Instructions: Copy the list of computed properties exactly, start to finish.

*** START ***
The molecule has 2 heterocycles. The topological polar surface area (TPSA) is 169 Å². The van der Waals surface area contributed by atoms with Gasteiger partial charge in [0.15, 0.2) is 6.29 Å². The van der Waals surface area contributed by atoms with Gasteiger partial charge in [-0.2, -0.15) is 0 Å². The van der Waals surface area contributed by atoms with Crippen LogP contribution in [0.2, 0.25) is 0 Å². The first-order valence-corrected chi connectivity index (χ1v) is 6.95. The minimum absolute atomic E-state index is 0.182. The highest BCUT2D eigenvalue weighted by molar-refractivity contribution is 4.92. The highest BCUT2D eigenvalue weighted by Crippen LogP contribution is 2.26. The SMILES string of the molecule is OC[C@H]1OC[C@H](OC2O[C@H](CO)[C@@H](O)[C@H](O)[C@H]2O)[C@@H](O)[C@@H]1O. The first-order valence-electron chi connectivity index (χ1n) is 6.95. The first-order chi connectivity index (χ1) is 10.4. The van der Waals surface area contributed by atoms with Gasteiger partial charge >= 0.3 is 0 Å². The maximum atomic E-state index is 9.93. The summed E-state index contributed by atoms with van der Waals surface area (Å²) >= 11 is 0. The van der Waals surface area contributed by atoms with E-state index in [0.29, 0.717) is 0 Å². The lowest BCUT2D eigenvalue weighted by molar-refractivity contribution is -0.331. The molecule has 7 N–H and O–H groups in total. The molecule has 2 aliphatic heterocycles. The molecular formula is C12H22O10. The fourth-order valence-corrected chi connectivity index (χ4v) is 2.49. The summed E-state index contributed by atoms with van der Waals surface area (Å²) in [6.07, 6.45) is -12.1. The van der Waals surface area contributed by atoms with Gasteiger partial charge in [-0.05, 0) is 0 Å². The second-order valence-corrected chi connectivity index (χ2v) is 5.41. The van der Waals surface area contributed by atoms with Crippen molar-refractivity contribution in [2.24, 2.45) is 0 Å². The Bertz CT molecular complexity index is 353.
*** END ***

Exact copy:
The molecule has 2 heterocycles. The topological polar surface area (TPSA) is 169 Å². The van der Waals surface area contributed by atoms with Gasteiger partial charge in [0.15, 0.2) is 6.29 Å². The van der Waals surface area contributed by atoms with Gasteiger partial charge in [-0.2, -0.15) is 0 Å². The van der Waals surface area contributed by atoms with Crippen LogP contribution in [0.2, 0.25) is 0 Å². The first-order valence-corrected chi connectivity index (χ1v) is 6.95. The minimum absolute atomic E-state index is 0.182. The highest BCUT2D eigenvalue weighted by molar-refractivity contribution is 4.92. The highest BCUT2D eigenvalue weighted by Crippen LogP contribution is 2.26. The SMILES string of the molecule is OC[C@H]1OC[C@H](OC2O[C@H](CO)[C@@H](O)[C@H](O)[C@H]2O)[C@@H](O)[C@@H]1O. The first-order valence-electron chi connectivity index (χ1n) is 6.95. The first-order chi connectivity index (χ1) is 10.4. The van der Waals surface area contributed by atoms with Gasteiger partial charge >= 0.3 is 0 Å². The maximum atomic E-state index is 9.93. The summed E-state index contributed by atoms with van der Waals surface area (Å²) >= 11 is 0. The van der Waals surface area contributed by atoms with E-state index in [0.29, 0.717) is 0 Å². The lowest BCUT2D eigenvalue weighted by molar-refractivity contribution is -0.331. The molecule has 7 N–H and O–H groups in total. The molecule has 2 aliphatic heterocycles. The molecular formula is C12H22O10. The fourth-order valence-corrected chi connectivity index (χ4v) is 2.49. The summed E-state index contributed by atoms with van der Waals surface area (Å²) in [6.07, 6.45) is -12.1. The van der Waals surface area contributed by atoms with Gasteiger partial charge in [-0.05, 0) is 0 Å². The second-order valence-corrected chi connectivity index (χ2v) is 5.41. The van der Waals surface area contributed by atoms with Crippen molar-refractivity contribution in [2.24, 2.45) is 0 Å². The Bertz CT molecular complexity index is 353.